Notes on name: A rocky arete between Carrauntoohil and Beenkeeragh. Previously Carrauntoohil Tooth in MV and then The Bones. Changed to have main name Na Cnámha in consultation with Kerry Mountain Rescue (Gerry Christie) and OSi to avoid confusion with The Bone a spur NE of Cnoc na Toinne
  Short or GPS IDs, 6 char: ThBnsP, 10 char: ThBnsPk

Gallery for The Bones Peak (Na Cnámha) and surrounds
Summary for The Bones Peak (Na Cnámha): A fine, high, rocky perch.
Summary created by Harry Goodman 2011-12-16 09:21:40
   picture about The Bones Peak (<em>Na Cnámha</em>)
Picture: On route to The Bones (centre), from Carrauntoohil.
To top out on The Bones, the highest point along the rocky arete between Carrauntoohil and Beenkeragh, one must cross part or all of the ridge. To gain access to this ridge refer to the mv short summary for Carrauntoohil. The start of the clearly defined path leading to the ridge lies about 100m SW down the shoulder from Carrauntoohil summit at A (V803 844). Drop down steeply NNW along it's line passing, on the way, the tops of Curved Gully, Central Gully and O' Shea's Gully, three established scrambling routes up from the Hag's Glen to Carrauntoohil. The climb up to The Bones (the high point of the Beenkeragh Ridge) is over rocky exposed ground and great care is needed in windy and/or wet conditions. The effort in getting there is rewarded by very fine views around the full Coomloughra Horseshoe walk, a circuit frequently used to climb Ireland's three highest mountains Caher, Carrauntoohil and Beenkeeragh, with The Bones, the fourth 3000 ft top, thrown in for good measure.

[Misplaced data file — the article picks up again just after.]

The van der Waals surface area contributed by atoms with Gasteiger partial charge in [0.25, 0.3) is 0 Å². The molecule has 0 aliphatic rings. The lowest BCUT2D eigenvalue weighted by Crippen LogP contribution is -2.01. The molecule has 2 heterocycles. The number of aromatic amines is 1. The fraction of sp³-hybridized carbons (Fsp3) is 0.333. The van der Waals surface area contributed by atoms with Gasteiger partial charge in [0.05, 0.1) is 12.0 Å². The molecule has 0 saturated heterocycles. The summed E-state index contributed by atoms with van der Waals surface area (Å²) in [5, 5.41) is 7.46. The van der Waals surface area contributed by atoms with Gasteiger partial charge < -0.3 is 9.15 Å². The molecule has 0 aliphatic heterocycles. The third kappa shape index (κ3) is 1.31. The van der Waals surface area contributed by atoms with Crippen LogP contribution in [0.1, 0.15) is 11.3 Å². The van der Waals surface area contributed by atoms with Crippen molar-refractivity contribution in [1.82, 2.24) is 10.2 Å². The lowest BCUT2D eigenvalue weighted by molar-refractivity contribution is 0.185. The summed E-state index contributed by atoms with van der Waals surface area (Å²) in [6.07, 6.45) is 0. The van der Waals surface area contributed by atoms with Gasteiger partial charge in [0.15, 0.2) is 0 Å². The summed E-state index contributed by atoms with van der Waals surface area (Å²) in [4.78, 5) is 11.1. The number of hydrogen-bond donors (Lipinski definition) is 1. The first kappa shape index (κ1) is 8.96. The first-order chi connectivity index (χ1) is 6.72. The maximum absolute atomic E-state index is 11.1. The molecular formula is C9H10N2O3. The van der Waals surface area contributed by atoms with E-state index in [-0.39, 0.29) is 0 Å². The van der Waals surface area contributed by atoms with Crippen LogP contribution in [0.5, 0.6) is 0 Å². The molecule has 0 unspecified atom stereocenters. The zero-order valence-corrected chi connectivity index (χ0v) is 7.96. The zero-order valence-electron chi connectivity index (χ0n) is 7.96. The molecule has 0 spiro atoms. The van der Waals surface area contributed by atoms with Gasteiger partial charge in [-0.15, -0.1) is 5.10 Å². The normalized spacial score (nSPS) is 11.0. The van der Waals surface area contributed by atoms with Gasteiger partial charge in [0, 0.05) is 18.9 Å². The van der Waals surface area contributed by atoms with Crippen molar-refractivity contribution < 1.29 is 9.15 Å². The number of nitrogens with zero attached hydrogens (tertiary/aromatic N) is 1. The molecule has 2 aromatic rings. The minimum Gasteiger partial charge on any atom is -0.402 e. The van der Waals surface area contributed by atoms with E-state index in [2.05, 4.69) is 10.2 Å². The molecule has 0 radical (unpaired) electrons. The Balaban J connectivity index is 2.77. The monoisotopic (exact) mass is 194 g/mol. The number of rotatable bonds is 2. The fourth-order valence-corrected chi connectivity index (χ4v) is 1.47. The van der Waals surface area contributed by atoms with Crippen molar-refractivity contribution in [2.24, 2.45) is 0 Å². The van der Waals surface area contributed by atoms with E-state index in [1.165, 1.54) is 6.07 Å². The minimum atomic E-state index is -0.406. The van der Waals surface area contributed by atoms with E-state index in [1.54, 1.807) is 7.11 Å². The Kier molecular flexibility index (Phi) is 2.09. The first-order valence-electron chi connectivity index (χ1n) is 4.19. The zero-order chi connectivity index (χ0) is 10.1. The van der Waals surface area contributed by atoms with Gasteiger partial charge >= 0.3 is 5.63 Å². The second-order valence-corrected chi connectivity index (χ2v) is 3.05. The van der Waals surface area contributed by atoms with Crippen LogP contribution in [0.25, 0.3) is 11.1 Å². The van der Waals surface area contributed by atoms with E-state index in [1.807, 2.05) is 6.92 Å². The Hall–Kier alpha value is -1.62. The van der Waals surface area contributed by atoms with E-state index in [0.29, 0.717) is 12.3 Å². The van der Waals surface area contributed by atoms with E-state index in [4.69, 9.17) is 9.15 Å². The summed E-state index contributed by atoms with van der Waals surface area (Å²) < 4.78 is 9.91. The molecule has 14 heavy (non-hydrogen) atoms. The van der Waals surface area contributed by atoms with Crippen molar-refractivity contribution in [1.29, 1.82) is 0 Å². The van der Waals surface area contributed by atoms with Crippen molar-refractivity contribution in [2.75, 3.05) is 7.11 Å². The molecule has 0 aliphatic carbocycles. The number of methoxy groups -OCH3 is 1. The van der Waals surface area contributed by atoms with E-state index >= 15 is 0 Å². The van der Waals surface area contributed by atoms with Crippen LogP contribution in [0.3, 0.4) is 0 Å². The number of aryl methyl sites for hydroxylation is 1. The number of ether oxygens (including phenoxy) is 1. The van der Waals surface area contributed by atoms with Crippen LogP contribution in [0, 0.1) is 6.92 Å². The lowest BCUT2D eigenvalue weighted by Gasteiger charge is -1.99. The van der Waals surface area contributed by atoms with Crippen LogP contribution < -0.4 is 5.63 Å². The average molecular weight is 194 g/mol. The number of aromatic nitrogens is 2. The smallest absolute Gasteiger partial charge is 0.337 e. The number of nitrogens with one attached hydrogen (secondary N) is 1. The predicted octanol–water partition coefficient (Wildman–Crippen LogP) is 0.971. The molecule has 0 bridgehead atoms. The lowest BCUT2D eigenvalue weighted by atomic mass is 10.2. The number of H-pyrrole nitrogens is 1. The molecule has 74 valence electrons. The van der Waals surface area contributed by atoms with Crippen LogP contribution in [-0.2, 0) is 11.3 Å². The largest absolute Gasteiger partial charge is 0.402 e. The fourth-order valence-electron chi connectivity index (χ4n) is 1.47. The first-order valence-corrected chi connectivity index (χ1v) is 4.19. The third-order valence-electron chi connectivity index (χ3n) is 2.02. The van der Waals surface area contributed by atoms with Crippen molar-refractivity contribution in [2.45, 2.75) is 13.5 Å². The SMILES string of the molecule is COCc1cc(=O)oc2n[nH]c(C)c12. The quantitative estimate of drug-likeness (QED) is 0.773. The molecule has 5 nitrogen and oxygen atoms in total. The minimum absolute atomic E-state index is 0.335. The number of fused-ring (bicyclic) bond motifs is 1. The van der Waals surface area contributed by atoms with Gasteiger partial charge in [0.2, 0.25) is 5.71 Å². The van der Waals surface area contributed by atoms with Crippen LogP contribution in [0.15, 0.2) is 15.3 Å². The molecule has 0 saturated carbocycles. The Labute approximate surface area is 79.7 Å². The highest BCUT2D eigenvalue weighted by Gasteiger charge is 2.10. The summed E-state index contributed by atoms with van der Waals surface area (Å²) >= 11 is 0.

Member Comments for The Bones Peak (Na Cnámha)

   picture about The Bones Peak (<em>Na Cnámha</em>)
Picture: The 'Tooth of Carrauntoohil' as seen from near Beenkeragh
john_desmond on The Bones Peak
by john_desmond 1 May 2005
This is the highest point on the ridge between Carrauntoohil and Beenkeragh. Known as the 'Tooth of Carrauntoohil' or as 'Knockoughter'. It is NOT the Hag's Tooth. The top is just above the worn path that runs along the ridge. Easy to get to if you climb up to it. Not recommended in windy weather as it has steep sides. Linkback:
Read Less
Read More

   picture about The Bones Peak (<em>Na Cnámha</em>)
Picture: The ridge to Carrauntoohil
jackill on The Bones Peak
by jackill 14 Jul 2006
We camped in Killarney on Thusday night to get an early start on Friday morning.
The plan was to take in the Coumloughra Horseshoe.We started at 9.30 am and finished at 5.30 pm.